**This is the second step in what I call “the arrow maker’s conundrum,.**

You may recall that I believe there are for (sometimes competing factors within a set of 12 arrows which must be found to harmonize with each other and fall within a certain range to find the “sweet spot”. Now that we have briefly discussed arrow length, it is time to see how this naturally leads us to finding the balance point of an arrow and learning why this is important for a traditional archer.

Arrow Length

Arrow Weight

Static Spine

**Arrow Balance**

WHEN WE KNOW THE TRUE LENGTH OF AN ARROW, WE CAN FIND THE BALANCE POINT.

The balance point of an arrow, sometimes simply referred to as F.O.C. (forward of center) is another of the four important factors we need to match to find out “sweet spot” come from this. That is why it is an important step.

When we know the length, we can find the center of the arrow’s length. In this case, we have an arrow exactly 32 inches long. This means our “arrow center” is 16 inches from the crotch of the nock.

Now we can place this arrow on a straight edge and mark the balance point of the arrow. I use a sharpie because the mark is easily removed with finger nail polish remover. As you can see in the top photo to the right, the balance point of this arrow occurs at 19.875 inches from the crotch of the nock.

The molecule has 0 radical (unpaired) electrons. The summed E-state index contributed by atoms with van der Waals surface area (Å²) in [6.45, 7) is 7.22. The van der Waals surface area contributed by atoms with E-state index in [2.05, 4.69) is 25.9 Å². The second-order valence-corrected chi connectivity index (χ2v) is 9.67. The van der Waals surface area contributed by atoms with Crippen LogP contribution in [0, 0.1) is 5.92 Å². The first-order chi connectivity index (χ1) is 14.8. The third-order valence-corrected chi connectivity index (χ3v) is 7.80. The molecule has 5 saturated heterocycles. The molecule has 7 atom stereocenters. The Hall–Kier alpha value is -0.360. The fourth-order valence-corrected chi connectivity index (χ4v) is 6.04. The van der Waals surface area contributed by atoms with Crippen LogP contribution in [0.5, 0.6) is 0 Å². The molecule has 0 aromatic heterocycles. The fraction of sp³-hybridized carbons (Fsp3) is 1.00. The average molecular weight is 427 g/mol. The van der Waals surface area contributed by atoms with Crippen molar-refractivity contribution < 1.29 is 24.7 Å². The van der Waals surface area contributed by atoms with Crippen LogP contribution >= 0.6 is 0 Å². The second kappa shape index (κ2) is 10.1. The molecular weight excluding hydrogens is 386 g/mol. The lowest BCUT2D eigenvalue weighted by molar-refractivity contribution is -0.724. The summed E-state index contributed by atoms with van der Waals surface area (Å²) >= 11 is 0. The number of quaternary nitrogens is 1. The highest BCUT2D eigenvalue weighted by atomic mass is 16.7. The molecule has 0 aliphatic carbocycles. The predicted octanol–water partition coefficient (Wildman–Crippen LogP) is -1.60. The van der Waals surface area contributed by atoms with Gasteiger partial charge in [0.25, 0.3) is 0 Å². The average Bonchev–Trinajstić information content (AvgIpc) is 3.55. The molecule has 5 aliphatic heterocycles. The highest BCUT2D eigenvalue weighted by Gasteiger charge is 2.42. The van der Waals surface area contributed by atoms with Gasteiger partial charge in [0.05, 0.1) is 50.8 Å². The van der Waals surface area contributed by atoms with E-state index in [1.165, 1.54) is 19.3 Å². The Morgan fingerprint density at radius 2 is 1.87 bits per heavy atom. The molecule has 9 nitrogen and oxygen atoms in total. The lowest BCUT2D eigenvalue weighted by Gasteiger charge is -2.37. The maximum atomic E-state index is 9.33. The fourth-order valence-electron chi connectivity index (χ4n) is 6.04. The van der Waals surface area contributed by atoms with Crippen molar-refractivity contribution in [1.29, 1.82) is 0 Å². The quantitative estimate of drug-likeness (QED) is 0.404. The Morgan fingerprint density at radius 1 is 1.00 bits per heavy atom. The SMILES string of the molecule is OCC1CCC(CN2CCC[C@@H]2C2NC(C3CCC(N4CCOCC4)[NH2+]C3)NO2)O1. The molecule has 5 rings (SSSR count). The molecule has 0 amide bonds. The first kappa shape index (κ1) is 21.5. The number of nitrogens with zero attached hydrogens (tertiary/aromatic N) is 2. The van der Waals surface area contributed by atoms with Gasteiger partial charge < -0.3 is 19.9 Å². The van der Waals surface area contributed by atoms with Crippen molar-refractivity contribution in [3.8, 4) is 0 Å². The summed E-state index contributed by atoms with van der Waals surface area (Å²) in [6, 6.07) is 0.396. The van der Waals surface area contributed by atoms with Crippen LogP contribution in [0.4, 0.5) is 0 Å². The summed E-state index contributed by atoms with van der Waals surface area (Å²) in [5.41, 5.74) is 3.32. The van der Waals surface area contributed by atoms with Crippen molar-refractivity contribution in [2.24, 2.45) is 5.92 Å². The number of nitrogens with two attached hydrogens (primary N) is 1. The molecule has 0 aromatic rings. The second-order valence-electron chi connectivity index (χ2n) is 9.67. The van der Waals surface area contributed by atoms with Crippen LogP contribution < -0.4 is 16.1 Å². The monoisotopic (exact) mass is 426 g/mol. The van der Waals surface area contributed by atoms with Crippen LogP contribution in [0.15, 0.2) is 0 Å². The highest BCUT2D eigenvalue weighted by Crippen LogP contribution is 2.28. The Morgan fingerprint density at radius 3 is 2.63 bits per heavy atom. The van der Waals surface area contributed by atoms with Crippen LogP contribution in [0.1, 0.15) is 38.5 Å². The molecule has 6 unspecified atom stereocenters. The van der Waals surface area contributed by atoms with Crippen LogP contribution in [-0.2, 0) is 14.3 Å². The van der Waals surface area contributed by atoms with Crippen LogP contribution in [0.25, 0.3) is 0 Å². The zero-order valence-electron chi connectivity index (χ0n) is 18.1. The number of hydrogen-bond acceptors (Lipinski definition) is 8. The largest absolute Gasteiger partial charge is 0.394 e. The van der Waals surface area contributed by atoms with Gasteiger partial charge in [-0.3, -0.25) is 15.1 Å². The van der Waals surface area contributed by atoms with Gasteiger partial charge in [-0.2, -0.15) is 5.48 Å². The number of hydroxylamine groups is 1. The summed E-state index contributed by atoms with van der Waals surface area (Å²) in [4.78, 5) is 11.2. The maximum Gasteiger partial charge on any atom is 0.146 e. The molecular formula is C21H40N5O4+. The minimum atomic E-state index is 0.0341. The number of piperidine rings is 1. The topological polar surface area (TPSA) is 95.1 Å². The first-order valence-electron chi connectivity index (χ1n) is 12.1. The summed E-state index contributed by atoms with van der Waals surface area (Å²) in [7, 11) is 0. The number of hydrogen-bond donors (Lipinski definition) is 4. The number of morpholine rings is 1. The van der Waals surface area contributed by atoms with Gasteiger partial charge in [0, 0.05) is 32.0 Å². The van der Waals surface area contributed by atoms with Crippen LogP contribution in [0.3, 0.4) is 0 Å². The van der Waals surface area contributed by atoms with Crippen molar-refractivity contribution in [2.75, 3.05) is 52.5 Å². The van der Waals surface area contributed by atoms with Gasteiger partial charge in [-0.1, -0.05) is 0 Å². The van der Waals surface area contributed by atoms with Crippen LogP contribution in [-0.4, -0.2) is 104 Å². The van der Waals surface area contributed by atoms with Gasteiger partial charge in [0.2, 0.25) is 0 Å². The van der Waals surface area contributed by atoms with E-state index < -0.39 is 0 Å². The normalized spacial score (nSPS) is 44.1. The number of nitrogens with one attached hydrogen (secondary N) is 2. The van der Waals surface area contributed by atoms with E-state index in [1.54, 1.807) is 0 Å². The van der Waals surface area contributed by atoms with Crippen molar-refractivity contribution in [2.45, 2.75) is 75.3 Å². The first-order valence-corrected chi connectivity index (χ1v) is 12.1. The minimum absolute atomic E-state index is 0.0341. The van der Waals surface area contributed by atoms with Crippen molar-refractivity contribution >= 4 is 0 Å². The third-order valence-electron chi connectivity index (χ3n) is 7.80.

Once we know both of these points, we can calculate the F O C (forward of center) of the arrow. These F.O.C. balance points don’t have to match each other exactly for bamboo arrows. but they do need to fall within a certain range. For my quiver, if the arrow is heavier a bit heavier, the balance point should be about 14% – 17% forward of the center of the arrow (F.O.C.) If the arrow is a bit lighter, it can be a lower balance point to be 14% – 15% F.O.C.

There is a simple calculation for finding the F.O.C. of the arrow when we know both the balance point of the arrow, and the center of the arrow’s length. In this example, it will look something like this:

- The balance point of this arrow (19.875 inches) minus the center of the arrow (16 inches) = 3.875 inches.
- If we take this difference (3.875 inches) and divide it by the arrow length (32 inches) this number is .12109.
- If we multiply this number by 100 (.12109 X 100) we then have our F.O.C. for THIS arrow.
- It is slightly over 12%.

Hmmmmm that is a bit lighter than I would like. I already suspect that this is an arrow which will need a slightly heavier head. Since most bamboo arrows usually shoot well with a 125 grain head or a 145 grain head. I already know that I will put a 145 grain head on this arrow…..MAYBE. Remember, there are 4 competing factors in that sweet spot! We have other information to gather first.

WHEN WE KNOW THE TRUE LENGTH OF AN ARROW, WE CAN FIND THE BALANCE POINT.

The balance point is one of the 4 important steps to having highly dependable arrows which group into that teacup if our form is good. These 4 steps (which might possibly conflict with each other) do require some judgement. After all, anyone can make an arrow which will hit the bull’s eye. But it takes skill to make a matching set of 12 wooden arrow which will fit into a teacup at 20 yards.